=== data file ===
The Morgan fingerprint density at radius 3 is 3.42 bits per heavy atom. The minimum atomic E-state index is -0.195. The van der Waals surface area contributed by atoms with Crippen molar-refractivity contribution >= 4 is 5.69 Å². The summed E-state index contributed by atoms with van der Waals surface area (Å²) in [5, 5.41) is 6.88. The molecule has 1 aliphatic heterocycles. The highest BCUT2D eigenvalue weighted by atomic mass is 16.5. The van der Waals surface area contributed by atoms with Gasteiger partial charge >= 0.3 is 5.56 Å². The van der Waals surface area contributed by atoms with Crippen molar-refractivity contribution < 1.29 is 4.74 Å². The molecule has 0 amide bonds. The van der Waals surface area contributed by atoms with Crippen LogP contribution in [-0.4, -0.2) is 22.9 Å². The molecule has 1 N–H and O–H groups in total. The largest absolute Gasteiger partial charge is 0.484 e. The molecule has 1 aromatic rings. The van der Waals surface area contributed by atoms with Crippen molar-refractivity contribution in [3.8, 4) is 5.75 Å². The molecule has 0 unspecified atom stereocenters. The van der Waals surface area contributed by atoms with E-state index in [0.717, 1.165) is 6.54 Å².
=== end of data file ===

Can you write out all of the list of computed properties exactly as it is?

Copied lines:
The Morgan fingerprint density at radius 3 is 3.42 bits per heavy atom. The minimum atomic E-state index is -0.195. The van der Waals surface area contributed by atoms with Crippen molar-refractivity contribution >= 4 is 5.69 Å². The summed E-state index contributed by atoms with van der Waals surface area (Å²) in [5, 5.41) is 6.88. The molecule has 1 aliphatic heterocycles. The highest BCUT2D eigenvalue weighted by atomic mass is 16.5. The van der Waals surface area contributed by atoms with Gasteiger partial charge >= 0.3 is 5.56 Å². The van der Waals surface area contributed by atoms with Crippen molar-refractivity contribution < 1.29 is 4.74 Å². The molecule has 0 amide bonds. The van der Waals surface area contributed by atoms with Crippen LogP contribution in [-0.4, -0.2) is 22.9 Å². The molecule has 1 N–H and O–H groups in total. The largest absolute Gasteiger partial charge is 0.484 e. The molecule has 1 aromatic rings. The van der Waals surface area contributed by atoms with Crippen molar-refractivity contribution in [3.8, 4) is 5.75 Å². The molecule has 0 unspecified atom stereocenters. The van der Waals surface area contributed by atoms with E-state index in [0.717, 1.165) is 6.54 Å².